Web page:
Dayquon KETTLES, an Infant by his Natural Mother and Guardian, Christina SMITH, Plaintiff-Appellant, v. CITY OF ROCHESTER and Brian Cala, Defendants-Respondents.
Plaintiff, by his mother, commenced this action seeking damages for injuries he sustained when he was struck by a police vehicle driven by defendant Brian Cala, a police officer for defendant City of Rochester. At the time of the collision, Cala was responding to a call to back up another officer, and his vehicle struck the seven-year-old plaintiff when plaintiff ran into the street in order to avoid a dog. It is undisputed that Cala was driving in excess of the posted speed limit of 30 miles per hour and that the lights and sirens on the police vehicle were activated. It is also undisputed that the street on which Cala was driving is primarily a commercial street but that there are residences on the street in the vicinity of the collision. At trial, Cala testified that he removed his foot from the accelerator when he observed children on the sidewalk and that, when he saw plaintiff run into the street, he “slammed” on his brakes and steered the vehicle into the opposite lane in an attempt to avoid striking plaintiff. An eyewitness testified that plaintiff was in the middle of the street when he was struck by the police vehicle. Plaintiff's accident reconstruction expert testified that, in his opinion, Cala was traveling at a speed of between 61 and 65 miles per hour when he applied his brakes and that, had he been traveling at a speed of approximately 54 miles per hour or less, he would have been able to bring the vehicle to a stop before striking plaintiff. The jury rendered a verdict in favor of defendants, finding that Cala did not act in reckless disregard for plaintiff's safety.
Supreme Court properly denied plaintiff's posttrial motion pursuant to CPLR 4404 seeking to set aside the verdict as against the weight of the evidence. Contrary to plaintiff's contention, the preponderance of the evidence in favor of plaintiff is not so great that the verdict could not have been reached upon any fair interpretation of the evidence, nor is the verdict palpably wrong or irrational (see Lolik v. Big V Supermarkets, 86 N.Y.2d 744, 746, 631 N.Y.S.2d 122, 655 N.E.2d 163; Vacca v. Valerino, 16 A.D.3d 1159, 1160, 791 N.Y.S.2d 784; Manna v. Hubbard, 254 A.D.2d 693, 678 N.Y.S.2d 313).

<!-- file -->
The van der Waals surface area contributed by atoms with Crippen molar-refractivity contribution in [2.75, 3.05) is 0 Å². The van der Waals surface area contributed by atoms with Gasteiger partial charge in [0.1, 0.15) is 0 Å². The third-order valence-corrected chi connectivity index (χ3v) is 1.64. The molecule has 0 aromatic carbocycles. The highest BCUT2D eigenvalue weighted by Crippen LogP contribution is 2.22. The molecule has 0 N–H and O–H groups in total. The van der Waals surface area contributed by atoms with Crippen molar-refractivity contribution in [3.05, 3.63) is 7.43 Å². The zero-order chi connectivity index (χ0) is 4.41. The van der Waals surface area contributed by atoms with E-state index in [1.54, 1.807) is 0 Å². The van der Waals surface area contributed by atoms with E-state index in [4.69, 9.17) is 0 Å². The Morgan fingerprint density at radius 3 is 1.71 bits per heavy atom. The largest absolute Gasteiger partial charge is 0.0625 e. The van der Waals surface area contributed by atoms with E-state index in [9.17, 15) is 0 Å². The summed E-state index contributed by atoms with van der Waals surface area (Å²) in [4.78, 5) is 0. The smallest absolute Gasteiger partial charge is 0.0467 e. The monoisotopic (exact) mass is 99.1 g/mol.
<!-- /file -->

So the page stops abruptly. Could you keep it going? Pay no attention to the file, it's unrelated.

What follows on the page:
Plaintiff further contends that, in response to the jury's note received during deliberations stating, “need definition of Reckless Disregard,” the court erred in reading the portion of its charge that defined “reckless disregard” without including that part of the original charge setting forth the factors the jury may consider in determining whether Cala acted in reckless disregard for the safety of others. We reject that contention. We conclude that the court provided a proper response to the jury's request and “ was not required to reread [that part] of its comprehensive charge” on reckless disregard (Gutierrez v. City of New York, 288 A.D.2d 86, 86, 733 N.Y.S.2d 152).
We reject plaintiff's further contention that the court abused its discretion in granting defendants' motion in limine seeking to preclude the testimony of an expert that, in his opinion, Cala's actions amounted to reckless disregard for the safety of others. The determination whether to permit expert testimony “is a mixed question of law and fact addressed primarily to the discretion of the trial court” (Selkowitz v. County of Nassau, 45 N.Y.2d 97, 101-102, 408 N.Y.S.2d 10, 379 N.E.2d 1140), and “[t]he guiding principle is that expert opinion is proper when it would help to clarify an issue calling for professional or technical knowledge, possessed by the expert and beyond the ken of the typical juror” (De Long v. County of Erie, 60 N.Y.2d 296, 307, 469 N.Y.S.2d 611, 457 N.E.2d 717). That principle “applies to expert testimony ‘regarding both the ultimate questions and those of lesser significance’ ” (Sanders v. Otis El. Co., 232 A.D.2d 327, 328, 649 N.Y.S.2d 19, lv. denied 89 N.Y.2d 813, 657 N.Y.S.2d 405, 679 N.E.2d 644), and thus the fact that the expert's opinion concerned the ultimate factual determination to be reached by the jury is not dispositive of the issue concerning its admissibility. Nevertheless, although the proper procedures to be followed by police officers in emergency response situations are not within the ken of the typical juror, here, the policy of the City of Rochester Police Department outlining those procedures was in evidence and the policy was set forth in terms easily understood by the typical juror (cf. Selkowitz, 45 N.Y.2d at 102-103, 408 N.Y.S.2d 10, 379 N.E.2d 1140). We have reviewed plaintiff's remaining contention and conclude that it is without merit.
It is hereby ORDERED that the judgment so appealed from be and the same hereby is unanimously affirmed without costs.